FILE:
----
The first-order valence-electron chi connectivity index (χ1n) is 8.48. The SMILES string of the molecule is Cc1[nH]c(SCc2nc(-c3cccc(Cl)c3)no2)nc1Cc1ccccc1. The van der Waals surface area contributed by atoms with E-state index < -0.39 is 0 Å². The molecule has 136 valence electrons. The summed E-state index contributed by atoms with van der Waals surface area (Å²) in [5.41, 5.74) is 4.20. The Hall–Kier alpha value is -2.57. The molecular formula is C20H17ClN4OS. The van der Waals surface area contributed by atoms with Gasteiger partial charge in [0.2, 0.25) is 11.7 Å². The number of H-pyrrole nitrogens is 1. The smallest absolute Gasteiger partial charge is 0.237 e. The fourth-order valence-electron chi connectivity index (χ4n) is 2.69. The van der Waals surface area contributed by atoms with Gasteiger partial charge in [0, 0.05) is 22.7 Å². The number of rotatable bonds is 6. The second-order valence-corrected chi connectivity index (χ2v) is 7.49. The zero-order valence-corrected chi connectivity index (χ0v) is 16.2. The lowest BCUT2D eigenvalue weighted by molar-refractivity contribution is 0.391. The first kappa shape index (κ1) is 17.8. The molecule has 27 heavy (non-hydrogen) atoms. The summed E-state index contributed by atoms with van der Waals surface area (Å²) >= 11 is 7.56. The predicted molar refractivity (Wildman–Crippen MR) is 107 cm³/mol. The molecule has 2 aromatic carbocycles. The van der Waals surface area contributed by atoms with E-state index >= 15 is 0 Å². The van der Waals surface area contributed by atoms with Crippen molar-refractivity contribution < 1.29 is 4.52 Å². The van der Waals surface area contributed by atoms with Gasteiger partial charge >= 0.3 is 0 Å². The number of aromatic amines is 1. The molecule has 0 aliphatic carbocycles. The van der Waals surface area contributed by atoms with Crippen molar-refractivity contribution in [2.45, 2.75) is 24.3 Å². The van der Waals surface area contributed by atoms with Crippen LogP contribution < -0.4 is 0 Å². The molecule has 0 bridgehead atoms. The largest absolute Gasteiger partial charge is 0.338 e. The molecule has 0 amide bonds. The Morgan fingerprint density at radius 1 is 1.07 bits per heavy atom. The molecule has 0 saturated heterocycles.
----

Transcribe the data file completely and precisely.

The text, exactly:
The first-order valence-electron chi connectivity index (χ1n) is 8.48. The SMILES string of the molecule is Cc1[nH]c(SCc2nc(-c3cccc(Cl)c3)no2)nc1Cc1ccccc1. The van der Waals surface area contributed by atoms with E-state index < -0.39 is 0 Å². The molecule has 136 valence electrons. The summed E-state index contributed by atoms with van der Waals surface area (Å²) in [5.41, 5.74) is 4.20. The Hall–Kier alpha value is -2.57. The molecular formula is C20H17ClN4OS. The van der Waals surface area contributed by atoms with Gasteiger partial charge in [0.2, 0.25) is 11.7 Å². The number of H-pyrrole nitrogens is 1. The smallest absolute Gasteiger partial charge is 0.237 e. The fourth-order valence-electron chi connectivity index (χ4n) is 2.69. The van der Waals surface area contributed by atoms with Gasteiger partial charge in [0, 0.05) is 22.7 Å². The number of rotatable bonds is 6. The second-order valence-corrected chi connectivity index (χ2v) is 7.49. The zero-order valence-corrected chi connectivity index (χ0v) is 16.2. The lowest BCUT2D eigenvalue weighted by molar-refractivity contribution is 0.391. The first kappa shape index (κ1) is 17.8. The molecule has 27 heavy (non-hydrogen) atoms. The summed E-state index contributed by atoms with van der Waals surface area (Å²) >= 11 is 7.56. The predicted molar refractivity (Wildman–Crippen MR) is 107 cm³/mol. The molecule has 2 aromatic carbocycles. The van der Waals surface area contributed by atoms with E-state index >= 15 is 0 Å². The van der Waals surface area contributed by atoms with Crippen molar-refractivity contribution < 1.29 is 4.52 Å². The van der Waals surface area contributed by atoms with Gasteiger partial charge >= 0.3 is 0 Å². The number of aromatic amines is 1. The molecule has 0 aliphatic carbocycles. The van der Waals surface area contributed by atoms with Crippen molar-refractivity contribution in [2.45, 2.75) is 24.3 Å². The van der Waals surface area contributed by atoms with Crippen LogP contribution < -0.4 is 0 Å². The molecule has 0 bridgehead atoms. The largest absolute Gasteiger partial charge is 0.338 e. The molecule has 0 amide bonds. The Morgan fingerprint density at radius 1 is 1.07 bits per heavy atom. The molecule has 0 saturated heterocycles.